This editorial will appear in tomorrow’s print edition.
Terrorist intimidation has just cost a Seattle cartoonist her freedom. Her crime: exercising her First Amendment rights.
That’s Seattle, as in the United States. There doesn’t seem to be a Seattle in Yemen.
Molly Norris, whose work appears in the Seattle Weekly, gained international attention last spring after she drew a mock promotion of an imaginary event, “Everbody Draw Mohammed Day.” The spoof poster, published on Facebook, depicted various inanimate objects – including a coffee cup and a domino – each claiming to be the true likeness of the founder of Islam.
Norris drew it as a satirical comment on Comedy Central’s censorship of two South Park episodes in which cartoon characters refer to another character – inside a bear costume – as Muhammad. Comedy Central backed away from those episodes because of death threats from radical Muslims.
The poster proposed “Draw Mohammed Day” to – in its own words – “defend a little something our country is famous for … the First Amendment.”
Taken seriously by many, the fictitious event went viral. Pakistan – one of the world’s largest countries – has responded by shutting down Facebook within its borders. Anwar al-Awlaki, a fugitive U.S.-born cleric, has issued a fatwa calling for Norris’ death.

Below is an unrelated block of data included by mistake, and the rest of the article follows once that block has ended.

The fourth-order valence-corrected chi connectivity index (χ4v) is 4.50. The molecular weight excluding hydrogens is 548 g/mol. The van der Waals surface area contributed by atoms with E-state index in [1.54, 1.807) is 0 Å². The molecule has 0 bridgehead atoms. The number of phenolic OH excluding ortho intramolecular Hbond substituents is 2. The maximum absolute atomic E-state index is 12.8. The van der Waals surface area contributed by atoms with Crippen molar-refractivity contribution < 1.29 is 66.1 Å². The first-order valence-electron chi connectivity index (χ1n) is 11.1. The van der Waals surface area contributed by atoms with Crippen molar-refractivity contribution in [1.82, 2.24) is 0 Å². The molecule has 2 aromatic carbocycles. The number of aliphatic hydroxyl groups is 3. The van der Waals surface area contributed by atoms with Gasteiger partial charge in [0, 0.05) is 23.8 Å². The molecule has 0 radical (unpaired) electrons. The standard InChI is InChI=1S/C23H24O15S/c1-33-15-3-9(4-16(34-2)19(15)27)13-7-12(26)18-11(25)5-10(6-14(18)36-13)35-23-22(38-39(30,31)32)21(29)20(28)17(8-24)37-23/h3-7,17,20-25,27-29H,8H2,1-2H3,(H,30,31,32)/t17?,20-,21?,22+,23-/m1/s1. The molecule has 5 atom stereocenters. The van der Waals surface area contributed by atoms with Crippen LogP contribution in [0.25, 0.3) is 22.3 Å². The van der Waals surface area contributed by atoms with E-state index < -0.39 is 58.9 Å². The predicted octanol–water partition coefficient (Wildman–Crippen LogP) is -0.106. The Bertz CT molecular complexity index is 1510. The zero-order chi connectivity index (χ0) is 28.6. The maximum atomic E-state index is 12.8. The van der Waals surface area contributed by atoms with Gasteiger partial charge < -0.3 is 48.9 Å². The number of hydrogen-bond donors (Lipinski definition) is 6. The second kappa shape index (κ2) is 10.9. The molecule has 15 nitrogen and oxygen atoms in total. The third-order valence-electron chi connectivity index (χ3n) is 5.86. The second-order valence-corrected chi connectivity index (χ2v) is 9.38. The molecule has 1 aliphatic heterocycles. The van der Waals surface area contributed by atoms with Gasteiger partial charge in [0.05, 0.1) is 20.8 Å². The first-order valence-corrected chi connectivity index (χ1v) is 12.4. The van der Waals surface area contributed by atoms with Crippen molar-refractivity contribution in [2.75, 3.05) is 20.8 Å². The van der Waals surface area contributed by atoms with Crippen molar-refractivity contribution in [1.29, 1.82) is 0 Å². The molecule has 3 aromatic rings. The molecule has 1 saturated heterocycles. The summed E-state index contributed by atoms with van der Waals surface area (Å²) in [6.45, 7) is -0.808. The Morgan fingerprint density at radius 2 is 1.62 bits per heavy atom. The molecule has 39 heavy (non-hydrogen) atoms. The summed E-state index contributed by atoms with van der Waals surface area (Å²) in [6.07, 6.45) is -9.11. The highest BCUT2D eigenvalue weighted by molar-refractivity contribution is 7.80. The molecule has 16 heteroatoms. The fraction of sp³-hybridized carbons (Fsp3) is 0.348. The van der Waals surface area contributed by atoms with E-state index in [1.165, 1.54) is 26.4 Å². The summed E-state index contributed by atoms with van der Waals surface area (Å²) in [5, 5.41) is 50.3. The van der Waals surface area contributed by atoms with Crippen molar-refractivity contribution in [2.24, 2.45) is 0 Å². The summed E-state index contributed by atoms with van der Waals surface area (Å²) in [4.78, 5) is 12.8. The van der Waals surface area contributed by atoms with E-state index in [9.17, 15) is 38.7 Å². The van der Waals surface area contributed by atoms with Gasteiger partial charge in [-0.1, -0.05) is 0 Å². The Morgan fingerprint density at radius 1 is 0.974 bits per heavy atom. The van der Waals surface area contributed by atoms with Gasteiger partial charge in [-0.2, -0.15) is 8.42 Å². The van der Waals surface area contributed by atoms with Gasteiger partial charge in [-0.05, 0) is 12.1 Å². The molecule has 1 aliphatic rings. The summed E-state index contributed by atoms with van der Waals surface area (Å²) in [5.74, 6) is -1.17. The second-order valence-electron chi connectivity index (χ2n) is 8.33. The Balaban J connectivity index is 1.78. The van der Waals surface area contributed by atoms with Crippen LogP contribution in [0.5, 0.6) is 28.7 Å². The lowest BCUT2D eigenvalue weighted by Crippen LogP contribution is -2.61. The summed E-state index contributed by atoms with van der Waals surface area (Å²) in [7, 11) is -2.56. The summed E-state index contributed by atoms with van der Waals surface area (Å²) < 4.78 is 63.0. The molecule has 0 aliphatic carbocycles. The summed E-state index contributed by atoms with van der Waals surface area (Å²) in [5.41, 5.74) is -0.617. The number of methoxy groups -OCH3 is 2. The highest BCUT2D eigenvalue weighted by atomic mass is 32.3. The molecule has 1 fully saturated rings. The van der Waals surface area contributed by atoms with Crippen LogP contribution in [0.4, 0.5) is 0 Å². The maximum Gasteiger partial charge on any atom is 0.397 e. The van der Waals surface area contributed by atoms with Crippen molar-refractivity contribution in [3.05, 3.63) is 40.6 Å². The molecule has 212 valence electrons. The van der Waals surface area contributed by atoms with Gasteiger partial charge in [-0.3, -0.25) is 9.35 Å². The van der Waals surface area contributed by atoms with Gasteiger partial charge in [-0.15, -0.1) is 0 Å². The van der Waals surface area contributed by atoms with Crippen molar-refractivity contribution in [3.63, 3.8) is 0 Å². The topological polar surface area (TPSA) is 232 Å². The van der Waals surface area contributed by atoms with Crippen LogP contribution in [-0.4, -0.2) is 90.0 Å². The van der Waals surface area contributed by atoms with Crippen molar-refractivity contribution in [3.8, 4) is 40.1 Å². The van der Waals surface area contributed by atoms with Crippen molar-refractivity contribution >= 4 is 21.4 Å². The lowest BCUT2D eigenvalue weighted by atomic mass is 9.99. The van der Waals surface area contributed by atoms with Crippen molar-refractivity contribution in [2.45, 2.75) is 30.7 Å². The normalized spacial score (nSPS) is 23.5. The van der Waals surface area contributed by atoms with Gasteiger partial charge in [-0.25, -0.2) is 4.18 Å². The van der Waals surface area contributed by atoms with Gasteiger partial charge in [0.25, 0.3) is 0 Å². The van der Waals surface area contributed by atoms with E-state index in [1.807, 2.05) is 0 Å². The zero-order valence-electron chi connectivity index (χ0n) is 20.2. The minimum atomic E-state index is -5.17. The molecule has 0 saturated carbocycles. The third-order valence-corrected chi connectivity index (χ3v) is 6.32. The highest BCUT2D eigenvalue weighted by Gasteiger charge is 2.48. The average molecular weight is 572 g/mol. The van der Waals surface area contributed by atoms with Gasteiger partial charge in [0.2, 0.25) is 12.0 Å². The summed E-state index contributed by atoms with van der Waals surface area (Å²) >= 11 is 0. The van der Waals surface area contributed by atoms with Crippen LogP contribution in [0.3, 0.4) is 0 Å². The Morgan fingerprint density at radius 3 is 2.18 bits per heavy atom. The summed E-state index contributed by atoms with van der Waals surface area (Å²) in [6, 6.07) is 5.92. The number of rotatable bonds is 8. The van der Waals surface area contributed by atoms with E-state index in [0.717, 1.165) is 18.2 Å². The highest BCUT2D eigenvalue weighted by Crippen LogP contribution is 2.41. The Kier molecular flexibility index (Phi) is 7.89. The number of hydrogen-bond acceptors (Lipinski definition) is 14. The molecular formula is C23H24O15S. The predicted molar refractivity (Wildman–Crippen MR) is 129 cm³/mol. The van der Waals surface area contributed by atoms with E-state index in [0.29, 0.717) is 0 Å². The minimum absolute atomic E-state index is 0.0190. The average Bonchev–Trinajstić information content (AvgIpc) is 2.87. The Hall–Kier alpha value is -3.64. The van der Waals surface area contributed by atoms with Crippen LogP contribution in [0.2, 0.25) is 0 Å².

Some fatwas are more to be feared than others. This one is apparently much to be feared. The Seattle Weekly’s editor-in-chief, Mark Fefer, wrote Wednesday that “Molly Norris’ comic is not in the paper this week. That’s because there is no more Molly.”
To protect Norris from what it considers a serious threat to her life, the FBI advised her go into hiding and establish a new identity for herself.
People have been arguing about Norris’ cartoon poster for months, just as people argued recently about a jackleg Florida preacher’s “International Burn a Quran Day.”
Norris said she didn’t intend to create an actual “Draw Mohammed Day,” but a lot of people celebrated the idea. It’s reasonable to suggest that Americans shouldn’t be going out of their way to offend the sensibilities of Muslims, many of whom regard drawings of Muhammad as sacrilegious.
But that conversation is beside the point when an American living in America is forced into hiding by homicidal fanatics who are willing to murder a woman over a gently satirical drawing.
In 1954, when his colleagues were fretting about whether to air a show attacking Joe McCarthy, Edward R. Murrow famously said it must be broadcast because “the terror is right here in this room.”
When a terrorist fatwa from Yemen can force a Seattle cartoonist into run for her life, the terror feels way too close to home.